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J Pediatr. 2014 Feb;164(2):383-8. doi: 10.1016/j.jpeds.2013.10.013. Epub 2013 Nov 16.

Kaposiform lymphangiomatosis: a distinct aggressive lymphatic anomaly.

Author information

1
Dana Farber/Boston Children's Cancer and Blood Disorders Center, Boston Children's Hospital, Boston, MA; Harvard Medical School, Boston, MA. Electronic address: Stacy.Croteau@childrens.harvard.edu.
2
Department of Pathology, Boston Children's Hospital, Boston, MA; Harvard Medical School, Boston, MA.
3
Department of Surgery, Boston Children's Hospital, Boston, MA; Harvard Medical School, Boston, MA.
4
Division of Interventional Radiology, Boston Children's Hospital, Boston, MA; Harvard Medical School, Boston, MA.
5
Department of Plastic and Oral Surgery, Boston Children's Hospital, Boston, MA; Harvard Medical School, Boston, MA.
6
Dana Farber/Boston Children's Cancer and Blood Disorders Center, Boston Children's Hospital, Boston, MA; Harvard Medical School, Boston, MA.

Abstract

OBJECTIVE:

To describe the clinical and imaging characteristics of a new lymphatic disorder with a unique histological pattern and poor prognosis.

STUDY DESIGN:

An observational, retrospective study identified and characterized 20 patients with distinct lymphatic histopathology referred to the Vascular Anomalies Center at Boston Children's Hospital between 1995 and 2011.

RESULTS:

The median age at onset was 6.5 years (range, birth to 44 years). Clinical and radiologic findings suggested a generalized process. The most common presentations were respiratory symptoms (50%), hemostatic abnormalities (50%), and an enlarging, palpable mass (35%). All patients had mediastinal involvement; 19 patients developed pericardial (70%) and/or pleural effusions (85%). Extrathoracic disease manifested in bone and spleen and less frequently in abdominal viscera, peritoneum, integument, and extremities. Despite aggressive procedural and medical therapies, the 5-year survival was 51% and the overall survival was 34%. Mean interval between diagnosis and death was 2.75 years (range, 1-6.5 years).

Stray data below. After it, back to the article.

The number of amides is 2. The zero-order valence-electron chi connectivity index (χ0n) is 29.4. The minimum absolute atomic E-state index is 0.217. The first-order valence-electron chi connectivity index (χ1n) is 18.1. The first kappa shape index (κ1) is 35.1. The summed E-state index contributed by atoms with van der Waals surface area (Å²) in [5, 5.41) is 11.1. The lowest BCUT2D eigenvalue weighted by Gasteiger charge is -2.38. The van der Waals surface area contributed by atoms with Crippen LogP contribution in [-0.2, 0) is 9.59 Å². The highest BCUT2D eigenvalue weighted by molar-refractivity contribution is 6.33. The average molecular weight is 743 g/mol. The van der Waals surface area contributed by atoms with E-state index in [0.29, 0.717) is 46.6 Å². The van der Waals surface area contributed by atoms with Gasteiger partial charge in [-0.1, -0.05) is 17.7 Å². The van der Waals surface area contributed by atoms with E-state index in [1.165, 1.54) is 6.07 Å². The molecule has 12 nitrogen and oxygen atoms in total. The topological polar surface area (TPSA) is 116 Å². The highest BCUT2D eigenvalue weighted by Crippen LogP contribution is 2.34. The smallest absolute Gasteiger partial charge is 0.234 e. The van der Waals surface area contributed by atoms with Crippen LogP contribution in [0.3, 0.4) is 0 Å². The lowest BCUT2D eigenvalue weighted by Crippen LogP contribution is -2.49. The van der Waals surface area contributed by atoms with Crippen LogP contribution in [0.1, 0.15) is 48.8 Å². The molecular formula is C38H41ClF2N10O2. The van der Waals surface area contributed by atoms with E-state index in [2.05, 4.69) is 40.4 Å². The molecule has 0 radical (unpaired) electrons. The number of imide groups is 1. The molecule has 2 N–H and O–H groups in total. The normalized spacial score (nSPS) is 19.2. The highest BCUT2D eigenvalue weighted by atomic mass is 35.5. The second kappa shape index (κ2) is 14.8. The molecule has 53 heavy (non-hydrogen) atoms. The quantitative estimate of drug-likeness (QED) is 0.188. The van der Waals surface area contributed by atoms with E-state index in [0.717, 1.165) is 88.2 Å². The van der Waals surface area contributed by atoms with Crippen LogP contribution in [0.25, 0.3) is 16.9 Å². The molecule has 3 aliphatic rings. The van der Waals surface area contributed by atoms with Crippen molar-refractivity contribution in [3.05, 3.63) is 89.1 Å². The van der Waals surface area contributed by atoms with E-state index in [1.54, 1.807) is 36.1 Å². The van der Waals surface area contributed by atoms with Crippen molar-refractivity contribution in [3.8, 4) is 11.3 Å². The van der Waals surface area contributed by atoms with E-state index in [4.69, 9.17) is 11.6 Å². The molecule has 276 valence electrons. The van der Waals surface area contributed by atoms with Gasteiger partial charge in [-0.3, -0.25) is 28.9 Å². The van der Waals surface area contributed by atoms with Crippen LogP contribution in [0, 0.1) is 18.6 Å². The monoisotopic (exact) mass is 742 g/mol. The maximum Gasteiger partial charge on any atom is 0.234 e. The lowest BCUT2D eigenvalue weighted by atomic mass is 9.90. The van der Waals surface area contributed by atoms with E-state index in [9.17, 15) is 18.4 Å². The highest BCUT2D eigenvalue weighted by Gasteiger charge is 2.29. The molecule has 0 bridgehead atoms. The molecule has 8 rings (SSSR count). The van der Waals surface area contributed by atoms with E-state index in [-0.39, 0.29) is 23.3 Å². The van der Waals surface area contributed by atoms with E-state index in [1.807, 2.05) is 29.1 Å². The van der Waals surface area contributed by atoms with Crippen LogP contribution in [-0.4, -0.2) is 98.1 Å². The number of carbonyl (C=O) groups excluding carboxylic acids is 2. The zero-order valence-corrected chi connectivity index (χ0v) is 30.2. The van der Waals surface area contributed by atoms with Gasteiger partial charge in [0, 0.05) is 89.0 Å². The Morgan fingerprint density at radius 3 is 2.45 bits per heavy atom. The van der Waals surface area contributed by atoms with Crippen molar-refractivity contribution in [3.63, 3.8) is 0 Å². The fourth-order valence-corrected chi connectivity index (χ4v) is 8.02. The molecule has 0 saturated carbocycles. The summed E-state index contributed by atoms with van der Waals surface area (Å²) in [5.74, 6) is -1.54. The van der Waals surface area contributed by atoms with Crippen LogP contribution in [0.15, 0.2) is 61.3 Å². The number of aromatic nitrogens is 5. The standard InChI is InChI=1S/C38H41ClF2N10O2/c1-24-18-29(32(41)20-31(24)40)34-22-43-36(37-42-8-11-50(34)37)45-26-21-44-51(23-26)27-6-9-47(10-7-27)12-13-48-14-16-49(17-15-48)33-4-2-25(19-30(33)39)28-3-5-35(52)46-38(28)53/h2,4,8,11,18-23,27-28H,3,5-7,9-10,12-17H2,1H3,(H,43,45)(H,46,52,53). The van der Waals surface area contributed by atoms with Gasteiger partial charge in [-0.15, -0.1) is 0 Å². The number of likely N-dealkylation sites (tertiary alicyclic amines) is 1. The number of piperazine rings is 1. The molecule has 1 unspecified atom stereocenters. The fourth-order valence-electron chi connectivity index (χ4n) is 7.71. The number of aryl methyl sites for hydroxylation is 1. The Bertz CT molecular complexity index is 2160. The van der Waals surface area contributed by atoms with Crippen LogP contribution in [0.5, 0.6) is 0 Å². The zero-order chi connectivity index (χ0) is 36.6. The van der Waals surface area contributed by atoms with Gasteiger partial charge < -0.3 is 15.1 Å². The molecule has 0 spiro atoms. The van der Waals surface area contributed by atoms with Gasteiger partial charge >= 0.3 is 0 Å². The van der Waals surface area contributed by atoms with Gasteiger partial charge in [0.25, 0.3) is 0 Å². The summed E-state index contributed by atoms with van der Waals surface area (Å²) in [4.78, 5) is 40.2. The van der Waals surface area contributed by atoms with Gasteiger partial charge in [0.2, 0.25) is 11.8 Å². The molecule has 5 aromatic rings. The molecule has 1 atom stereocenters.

CONCLUSIONS:

We describe a clinicopathologically distinct lymphatic anomaly. We propose the term kaposiform lymphangiomatosis (KLA) because of characteristic clusters or sheets of spindled lymphatic endothelial cells accompanying malformed lymphatic channels. The intrathoracic component is most commonly implicated in morbidity and mortality; however, extrathoracic disease is frequent, indicating that KLA is not restricted to pulmonary lymphatics. The mortality rate of KLA is high despite aggressive multimodal therapy.

KEYWORDS:

GLA; Generalized lymphatic anomaly; KHE; KLA; Kaposiform hemangioendothelioma; Kaposiform lymphangiomatosis; MRI; Magnetic resonance imaging

PMID:
24252784
PMCID:
PMC3946828
DOI:
10.1016/j.jpeds.2013.10.013
[Indexed for MEDLINE]
Free PMC Article

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